Section 100(1)(d) and (e) of the Employment Rights Act 1996 provides employees with protection from dismissal if they exercise their right to leave the workplace or refuse to return to it, or take other steps to protect themselves, if they reasonably believe there is serious and imminent danger. An employee does not need two years’ service to bring this claim, making it an attractive option for employees with short service. In Rodgers v Leeds Laser Cutting, the EAT has handed down the first appeal decision on the application of section 100 to the Covid-19 pandemic, giving insight on how the law applies in practice.
The employee had less than two years’ service as a laser operator. He was one of around five employees who worked at any one time in a large warehouse-type building. The employer had already put some measures in place before the first national lockdown, including social distancing, extra cleaning and staggered breaks. They reiterated government advice to staff. The employee attended work in the first week of lockdown. He then sent a text message to his manager on 29th March saying that he would not be coming to work until lockdown eased because he was worried about bringing the virus home to his vulnerable child who had sickle cell anaemia. He was dismissed a month later. The employee didn’t have enough service to bring an ordinary unfair dismissal claim so he brought a claim for automatic unfair dismissal under section 100 which doesn’t require two years’ service.
The employment tribunal said that a reasonable belief in serious and imminent danger should be judged on what was known at the time the actions were taken. On the facts, the tribunal found that the employee didn’t believe there was serious and imminent danger in the workplace – he believed there was serious and imminent danger everywhere. However, he had also given inconsistent evidence about his fear, which was undermined by his decision to drive a friend to hospital the day after he left work. The text message to his manager referred to coming back when the pandemic eased, not when the workplace had been made safe. The size of the workplace and the real ability to socially distance also meant that such a belief was not objectively reasonable. He could have averted any danger by following the safety measures and refusing to do the occasional task that overstepped them. The EAT agreed. They said that many of the tribunal’s factual findings undermined the employee’s assertions of a belief in serious and imminent danger, both at work and in general, that prevented him returning to work. Those facts included the size of the workplace and the few people in it; the fact that social distancing was generally possible; the availability of masks (which the employee had not asked for); and his behaviour during the pandemic in driving a friend to the hospital and working in a pub during lockdown. The tribunal had been entitled to conclude that he did not reasonably believe that there was serious and imminent danger, either at work or in society more generally, that stopped him returning to work. The EAT agreed that the employee could have taken reasonable steps to avert the danger by adhering to safety guidelines in place, including distancing, handwashing and mask-wearing, both at work and in general. The EAT judge expressed his sympathy for the employee’s concerns for his vulnerable children but said the tribunal had made no legal errors. Although the Covid-19 pandemic could in principle form the backdrop to a case under these provisions, the facts of this case did not fit.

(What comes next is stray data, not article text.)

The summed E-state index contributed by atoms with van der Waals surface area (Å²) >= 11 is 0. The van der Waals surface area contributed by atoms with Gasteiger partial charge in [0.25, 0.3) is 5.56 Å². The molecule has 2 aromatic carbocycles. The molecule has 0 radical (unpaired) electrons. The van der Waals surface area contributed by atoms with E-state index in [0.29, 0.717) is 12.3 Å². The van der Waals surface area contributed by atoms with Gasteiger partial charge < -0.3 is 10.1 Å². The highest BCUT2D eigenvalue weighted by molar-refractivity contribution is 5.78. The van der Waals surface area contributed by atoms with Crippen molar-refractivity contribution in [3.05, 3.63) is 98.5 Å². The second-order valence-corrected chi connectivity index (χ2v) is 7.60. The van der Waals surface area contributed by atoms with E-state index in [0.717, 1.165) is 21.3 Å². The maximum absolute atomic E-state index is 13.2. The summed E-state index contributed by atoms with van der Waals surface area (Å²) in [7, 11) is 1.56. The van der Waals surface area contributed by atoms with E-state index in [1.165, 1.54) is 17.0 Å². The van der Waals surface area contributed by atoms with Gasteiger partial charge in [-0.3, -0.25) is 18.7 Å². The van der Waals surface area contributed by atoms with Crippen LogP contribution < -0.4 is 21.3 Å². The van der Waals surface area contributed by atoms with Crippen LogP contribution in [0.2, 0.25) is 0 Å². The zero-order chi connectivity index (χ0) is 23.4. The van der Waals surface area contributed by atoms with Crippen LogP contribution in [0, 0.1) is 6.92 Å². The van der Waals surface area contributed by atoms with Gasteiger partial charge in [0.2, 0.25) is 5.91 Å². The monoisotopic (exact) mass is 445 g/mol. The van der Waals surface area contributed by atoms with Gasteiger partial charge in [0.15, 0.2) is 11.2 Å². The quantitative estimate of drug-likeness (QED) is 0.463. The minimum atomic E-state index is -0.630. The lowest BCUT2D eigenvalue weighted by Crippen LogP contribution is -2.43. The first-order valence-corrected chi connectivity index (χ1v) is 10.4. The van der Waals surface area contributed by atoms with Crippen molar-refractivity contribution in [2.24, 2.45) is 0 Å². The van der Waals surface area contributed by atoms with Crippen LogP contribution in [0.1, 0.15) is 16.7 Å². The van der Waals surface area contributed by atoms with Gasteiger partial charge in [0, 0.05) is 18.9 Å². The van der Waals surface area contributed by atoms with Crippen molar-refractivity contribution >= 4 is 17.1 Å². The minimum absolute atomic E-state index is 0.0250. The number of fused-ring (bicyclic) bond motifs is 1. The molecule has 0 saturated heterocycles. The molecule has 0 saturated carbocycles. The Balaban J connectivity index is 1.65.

The outcome of this case turned in large part on the behaviour of the employee who gave contradictory and confusing evidence which undermined his assertions about workplace danger. The workplace was large, social distancing was possible and safety measures were already in place even in March 2020. This case shows that implementing safety measures is vitally important and will significantly reduce the risk of ‘danger’ posed to staff by the virus in the workplace and therefore the risk of tribunal claims. However, The EAT noted that the ‘danger’ required for section 100 does not have to be specific to the workplace – it can be a danger ‘at large’ in society, such as a pandemic. It also shows that it is not enough for an employee to be worried about their health or that of their family – they must reasonably believe that the serious and imminent danger affects their ability to go to work. It is likely to be hard for an employee to establish that kind of reasonable belief if the employer has followed government or industry specific health and safety guidance. And, as in this case, it will always be relevant evidence if an employee’s general behaviour, including outside work, flies in the face of their assertions of fear.
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